A second circumstance would be in a time when dissent is being repressed, where prayer itself can be an act of protest against a dominant ideology or norm. The tricky thing about that kind of prayer is that it can become theater, and it is liable be exploited by people who for whom prayer is just another protest technique. I often run into this kind of prayer at political rallies, and it can feel more like politics than prayer.

Neither of these fully describes the circumstance of praying as a response to the damage caused by Harvey.

The third circumstance is when prayer can actually change how we respond. The question is this: how can prayer shape our actions to allow us to be more effective and powerful in standing up for what matters and facing what is frightening? I think that well describes prayers offered by my colleagues Naomi Levy and Menachem Creditor.

But there is a bigger challenge to face than just whether and how we can help victims of this hurricane, or the next one.

If scientists are right — and so far we are seeing what has been predicted or worse — storms like Harvey will become the norm instead of the exception, in large part because of the very oil industry that was momentarily shut down by Harvey’s fury. And we are all complicit in this crisis, no matter how we try to live, because if you are reading this — whether or not you recycle, compost, or even drive a biodiesel, as I do — you are part of the we that depends on a civilization that is using up the energy of many millennia of sunlight stored in fossil fuels and letting loose the waste products of that process.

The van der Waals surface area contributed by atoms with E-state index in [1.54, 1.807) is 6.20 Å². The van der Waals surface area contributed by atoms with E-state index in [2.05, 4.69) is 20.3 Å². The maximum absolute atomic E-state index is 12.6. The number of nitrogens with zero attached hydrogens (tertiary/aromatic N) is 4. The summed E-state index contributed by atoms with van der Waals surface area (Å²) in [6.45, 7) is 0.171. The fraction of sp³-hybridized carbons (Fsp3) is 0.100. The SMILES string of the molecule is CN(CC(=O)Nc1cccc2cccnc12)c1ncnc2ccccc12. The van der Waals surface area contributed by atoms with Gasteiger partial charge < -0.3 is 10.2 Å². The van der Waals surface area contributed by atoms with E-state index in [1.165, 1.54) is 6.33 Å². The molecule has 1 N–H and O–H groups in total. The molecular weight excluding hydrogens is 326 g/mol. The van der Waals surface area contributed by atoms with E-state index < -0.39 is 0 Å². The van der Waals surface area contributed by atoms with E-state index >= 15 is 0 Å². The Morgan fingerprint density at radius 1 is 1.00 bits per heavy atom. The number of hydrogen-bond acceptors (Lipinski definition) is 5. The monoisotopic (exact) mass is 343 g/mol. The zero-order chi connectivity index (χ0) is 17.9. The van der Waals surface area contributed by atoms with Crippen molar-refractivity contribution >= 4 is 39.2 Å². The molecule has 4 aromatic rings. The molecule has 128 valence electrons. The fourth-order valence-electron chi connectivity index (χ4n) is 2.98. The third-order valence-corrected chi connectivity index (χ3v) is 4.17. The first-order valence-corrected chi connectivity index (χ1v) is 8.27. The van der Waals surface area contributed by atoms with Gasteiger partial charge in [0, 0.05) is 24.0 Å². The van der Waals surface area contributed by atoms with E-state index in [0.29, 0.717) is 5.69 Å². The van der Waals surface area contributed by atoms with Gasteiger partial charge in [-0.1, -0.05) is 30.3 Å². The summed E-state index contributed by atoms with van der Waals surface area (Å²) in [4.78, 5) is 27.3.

It is easy to ignore such things and to bathe in the good and meaningful feelings aroused by our compassion, which we need to do — especially when faced with human tragedy.

But we will face storm exhaustion, storm fatigue, perhaps even as soon as the week after Irma, when good people will have used up what resources they think they can spare for saving these refugees or those towns. And more and more often, we will face not just storm fatigue, but wildfire fatigue intensified by drought, famine fatigue intensified by crop loss, refugee fatigue intensified by floods and resource wars, even extinction fatigue, all of which are consequences of climate disruption.

So we need to prepare for that eventuality, and more specifically, we need to be prepared to overcome that eventuality.

That is why a more expansive prayer in response to these storms matters, and that is why I composed a prayer for “after the storm.” It is our era’s misfortune that we have many decades ahead of us where we will need such prayers. And we need to build up our prayer muscles, and our compassion muscles, so that we can make it through everything with our compassion, our communities, and our democracy and freedom intact.

The prayer concludes with a line from Parshat Ki Tavo and a line from the second paragraph of the Sh’ma, a prayer that we can find our way, and I invite you to pray it right now:

Help us choose the path of life rooted in justice,
for the just establish the world,
in order that the promise will be upheld through us

for our children and our children’s children,

“Blessed will you be in the city,

blessed will you be in the field”,
so that we will not be lost quickly

from off the good earth.

About the Author
Rabbi David Seidenberg is the creator of neohasid.org, author of Kabbalah and Ecology (Cambridge U. Press, 2015), and a liturgist well-known for pieces like the prayer for voting. David is also an avid dancer.